Positive news from high level HIV science conference

Headline news from the ninth International Aids Society (IAS) Conference on HIV Science in Paris is that a child born with HIV has been found free of the virus for a long time, after a high dose of treatment early in life.

Worldwide, news outlets are reporting that the discovery has raised hopes: the fact that the 9-year-old South African girl has been in remission for more than eight years holds clues for ongoing cure research. This is the third time in recent years that scientists have reported on individuals being able to hold the virus at bay. Journalists have been urged not to report this as an “Aids cure” – the patient is in remission and her case further enhances scientists’ understanding of how a cure might be developed.    

Other news from the IAS conference is further confirmation that when HIV positive people take their treatment regularly, they almost zero the probability of spreading HIV infection to others.

AND: "Broadly neutralizing antibodies" or BNA’s are another buzzword at the conference. In a Thai trial, infusions of antibodies of those rare individuals who produce very effective HIV neutralizers were given to participants to evaluate how these would function as immune boosters. This experimental therapy has held back one man's HIV infection for 10 months, participants at the IAS conference heard.

Good news all round, but larger studies need to be done to increase scientists’ understanding of this approach.

July 26, 2017




Germany Takes Leadership on Global Health

By Andrew Jack in FT Health

Just as President Donald Trump is scaling back US leadership in global health, other political leaders are coming forwards — none more so than Angela Merkel, host of the G20 summit in Hamburg, which began on Friday.  Germany has stepped up its funding and provided focus, notably around strengthening the response to the rising threat of antibiotic drug resistance. This year’s holder of the G20 presidency has also worked to boost the international system that identifies and responds to new infectious disease threats, from flu to Zika. Some experts argue that other areas deserve more attention. These include a wider commitment to tackling non-communicable diseases such as diabetes, improved family planning, broader coverage and better-quality healthcare.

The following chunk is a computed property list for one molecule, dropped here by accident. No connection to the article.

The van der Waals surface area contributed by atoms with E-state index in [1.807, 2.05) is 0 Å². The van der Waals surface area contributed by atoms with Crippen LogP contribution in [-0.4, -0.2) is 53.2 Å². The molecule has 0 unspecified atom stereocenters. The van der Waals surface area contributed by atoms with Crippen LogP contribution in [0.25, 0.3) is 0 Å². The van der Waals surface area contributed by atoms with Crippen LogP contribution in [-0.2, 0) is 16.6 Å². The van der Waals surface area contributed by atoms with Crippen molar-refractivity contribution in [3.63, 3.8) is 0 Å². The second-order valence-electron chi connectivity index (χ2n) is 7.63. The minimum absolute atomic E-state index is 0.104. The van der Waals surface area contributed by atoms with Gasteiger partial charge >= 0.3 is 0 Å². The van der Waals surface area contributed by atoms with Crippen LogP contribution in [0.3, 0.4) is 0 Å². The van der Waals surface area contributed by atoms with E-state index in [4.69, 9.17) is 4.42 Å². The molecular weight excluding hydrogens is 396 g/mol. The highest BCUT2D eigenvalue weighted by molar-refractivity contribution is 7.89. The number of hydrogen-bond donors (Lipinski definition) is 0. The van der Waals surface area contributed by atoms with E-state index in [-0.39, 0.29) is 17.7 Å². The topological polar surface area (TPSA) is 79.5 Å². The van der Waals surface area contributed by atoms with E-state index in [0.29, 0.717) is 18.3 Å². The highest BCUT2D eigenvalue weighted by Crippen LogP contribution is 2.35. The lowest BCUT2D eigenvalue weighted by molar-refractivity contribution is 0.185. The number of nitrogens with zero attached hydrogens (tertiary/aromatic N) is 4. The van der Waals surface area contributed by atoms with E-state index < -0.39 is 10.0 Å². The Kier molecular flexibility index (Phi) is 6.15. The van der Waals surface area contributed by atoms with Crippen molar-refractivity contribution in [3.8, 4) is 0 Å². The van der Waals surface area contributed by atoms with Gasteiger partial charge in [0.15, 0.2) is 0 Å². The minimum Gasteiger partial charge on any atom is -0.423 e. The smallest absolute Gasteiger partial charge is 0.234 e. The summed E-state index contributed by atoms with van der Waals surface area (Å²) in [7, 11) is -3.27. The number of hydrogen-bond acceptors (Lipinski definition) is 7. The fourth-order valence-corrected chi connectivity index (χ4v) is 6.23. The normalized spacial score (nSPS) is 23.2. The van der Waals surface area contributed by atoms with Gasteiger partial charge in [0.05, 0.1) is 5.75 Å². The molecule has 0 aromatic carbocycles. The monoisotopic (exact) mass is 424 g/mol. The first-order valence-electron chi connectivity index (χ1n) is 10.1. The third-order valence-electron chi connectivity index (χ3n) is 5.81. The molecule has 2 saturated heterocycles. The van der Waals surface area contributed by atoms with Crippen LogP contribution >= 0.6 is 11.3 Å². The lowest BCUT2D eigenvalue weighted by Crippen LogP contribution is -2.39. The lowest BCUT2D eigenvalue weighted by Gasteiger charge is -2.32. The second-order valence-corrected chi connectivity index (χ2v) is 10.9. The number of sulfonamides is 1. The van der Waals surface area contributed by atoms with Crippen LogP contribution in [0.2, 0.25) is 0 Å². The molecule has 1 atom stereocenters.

The G20 group of leading economies has a strong self-interest in encouraging better health systems in other countries to help foster economic growth and political stability.  Lack of success in this area is likely to mean greater global displacement and disruption, as people fleeing conflict or seeking better lives try to move from poorer to richer countries. Whatever the rich nations’ motives, the reality is that both interest in — and funding for — such support is limited. The new World Health Organization chief, Tedros Adhanom, has said that poorer countries outside the G20 will need to take greater responsibility for funding and building better health systems. 


July 11, 2017



Ebola threat in DRC is over

The World Health Organization (WHO) has declared the end of the most recent outbreak of Ebola virus disease (EVD) in the Democratic Republic of Congo (DRC).

The announcement comes 42 days (two 21-day incubation cycles of the virus) after the last confirmed Ebola patient in the affected Bas-Uélé province tested negative for the disease for the second time. Enhanced surveillance in the country will continue, as well as strengthening of preparedness and readiness for Ebola outbreaks. "With the end of this epidemic, DRC has once again proved to the world that we can control the very deadly Ebola virus if we respond early in a coordinated and efficient way,” said Dr Tedros Adhanom Ghebreyesus, WHO Director-General.